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01684 773883

for piano
Goodmusic GM073

Catalogue Number: GM073

ISMN: 9790222281899

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Song of the Birds-nest Orchid image
The Song of the Bird's-Nest Orchid was written in 1982 for Reiko Isobe. It was the fifth to be written in a series of musical portraits of the 48 species of wild orchids in Britain and Ireland.

The Bird's-Nest Orchid, Neottia nidus-avis, so named because of the resemblance of its root system to a magpie's nest, is a saprophtye, living off decayed material from plants and animals. The roots are heavily infected with a mycorrhizal fungus which helps it absorb food from the rotting material (usually dead leaves). This robust orchid - up to 40cm high - is widely distributed throughout Northern regions of Europe and Asia - as far East as Siberia. It is a strange plant, to be found in deep shade in woodland, where practically nothing else will grow. It has virtually no chlorophyll and is therefore completely lacking in the greenness which one associates with normal plants. There are no true leaves, only brown, translucent scales up the stem. In fact the whole plant is honey-brown in colour and from a distance, looks as if it is dead. On closer inspection it is rather subtle and beautiful and has up to a hundred flowers with large yellow pollen masses, smelling pleasantly of honey. These attract small insects which pollinate them, though the plant also self-pollinates.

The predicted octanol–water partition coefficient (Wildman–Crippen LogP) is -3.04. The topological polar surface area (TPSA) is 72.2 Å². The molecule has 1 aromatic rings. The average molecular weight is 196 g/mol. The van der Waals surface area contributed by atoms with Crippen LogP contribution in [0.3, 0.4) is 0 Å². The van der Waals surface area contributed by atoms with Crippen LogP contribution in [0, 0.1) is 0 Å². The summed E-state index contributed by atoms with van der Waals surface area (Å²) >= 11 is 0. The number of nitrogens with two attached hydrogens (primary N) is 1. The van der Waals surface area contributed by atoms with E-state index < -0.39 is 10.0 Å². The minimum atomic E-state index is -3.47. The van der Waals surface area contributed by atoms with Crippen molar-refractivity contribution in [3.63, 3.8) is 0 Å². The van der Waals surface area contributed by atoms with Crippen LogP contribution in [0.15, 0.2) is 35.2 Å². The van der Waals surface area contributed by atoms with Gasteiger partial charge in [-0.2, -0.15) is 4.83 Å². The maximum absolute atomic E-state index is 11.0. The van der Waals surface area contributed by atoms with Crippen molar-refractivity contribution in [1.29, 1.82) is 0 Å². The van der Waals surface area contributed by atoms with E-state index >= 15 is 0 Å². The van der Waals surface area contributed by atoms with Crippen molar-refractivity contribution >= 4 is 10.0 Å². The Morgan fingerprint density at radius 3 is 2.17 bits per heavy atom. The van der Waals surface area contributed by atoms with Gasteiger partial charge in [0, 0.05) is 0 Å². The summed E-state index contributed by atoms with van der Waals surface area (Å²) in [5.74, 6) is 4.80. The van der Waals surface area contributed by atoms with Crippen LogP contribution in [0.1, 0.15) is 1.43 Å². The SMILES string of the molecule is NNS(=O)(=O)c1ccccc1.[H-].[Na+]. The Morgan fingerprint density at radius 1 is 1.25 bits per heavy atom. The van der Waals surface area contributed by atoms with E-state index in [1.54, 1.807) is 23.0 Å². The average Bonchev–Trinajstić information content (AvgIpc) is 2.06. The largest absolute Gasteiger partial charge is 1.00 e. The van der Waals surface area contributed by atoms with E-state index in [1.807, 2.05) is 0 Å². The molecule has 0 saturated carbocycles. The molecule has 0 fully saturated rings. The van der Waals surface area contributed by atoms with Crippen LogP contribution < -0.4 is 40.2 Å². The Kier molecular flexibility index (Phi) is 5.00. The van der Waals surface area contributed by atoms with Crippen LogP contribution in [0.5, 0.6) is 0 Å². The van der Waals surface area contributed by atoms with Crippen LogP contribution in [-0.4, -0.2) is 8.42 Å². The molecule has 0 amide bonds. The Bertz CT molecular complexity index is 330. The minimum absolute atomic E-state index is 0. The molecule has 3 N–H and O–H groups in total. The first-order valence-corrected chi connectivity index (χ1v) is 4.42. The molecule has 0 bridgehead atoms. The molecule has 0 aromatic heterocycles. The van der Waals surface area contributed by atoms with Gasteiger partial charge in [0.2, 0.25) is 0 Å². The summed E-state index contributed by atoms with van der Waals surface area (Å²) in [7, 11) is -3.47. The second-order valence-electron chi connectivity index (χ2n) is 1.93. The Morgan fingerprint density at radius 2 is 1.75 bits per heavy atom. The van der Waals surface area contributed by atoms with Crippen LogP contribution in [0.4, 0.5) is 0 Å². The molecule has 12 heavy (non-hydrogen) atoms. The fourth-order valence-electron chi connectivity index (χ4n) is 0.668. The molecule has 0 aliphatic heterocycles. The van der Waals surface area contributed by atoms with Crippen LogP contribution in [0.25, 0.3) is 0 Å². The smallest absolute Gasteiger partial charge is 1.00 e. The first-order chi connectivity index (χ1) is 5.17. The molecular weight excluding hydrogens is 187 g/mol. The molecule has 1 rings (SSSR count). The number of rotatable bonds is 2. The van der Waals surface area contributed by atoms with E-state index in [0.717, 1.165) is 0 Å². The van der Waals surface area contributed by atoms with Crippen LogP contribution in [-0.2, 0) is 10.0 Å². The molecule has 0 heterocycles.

The Song takes us on a journey from initially noticing what looks like a dead plant, through to closer inspection of its finer details and realisation of the wider beauty of the plant in relation to its environment, to finally hearing the orchid's own song. We begin with a gloomy passacaglia. This is embroidered and eventually gathers pace and is developed to a powerful climax. We then - in a transitional section - reflect on the orchid in relation to the overhead canopy of trees with distant shafts of sunlight penetrating through it, before we finally hear the song of the orchid itself - as if from its own point of view.
Duration 14 minutes

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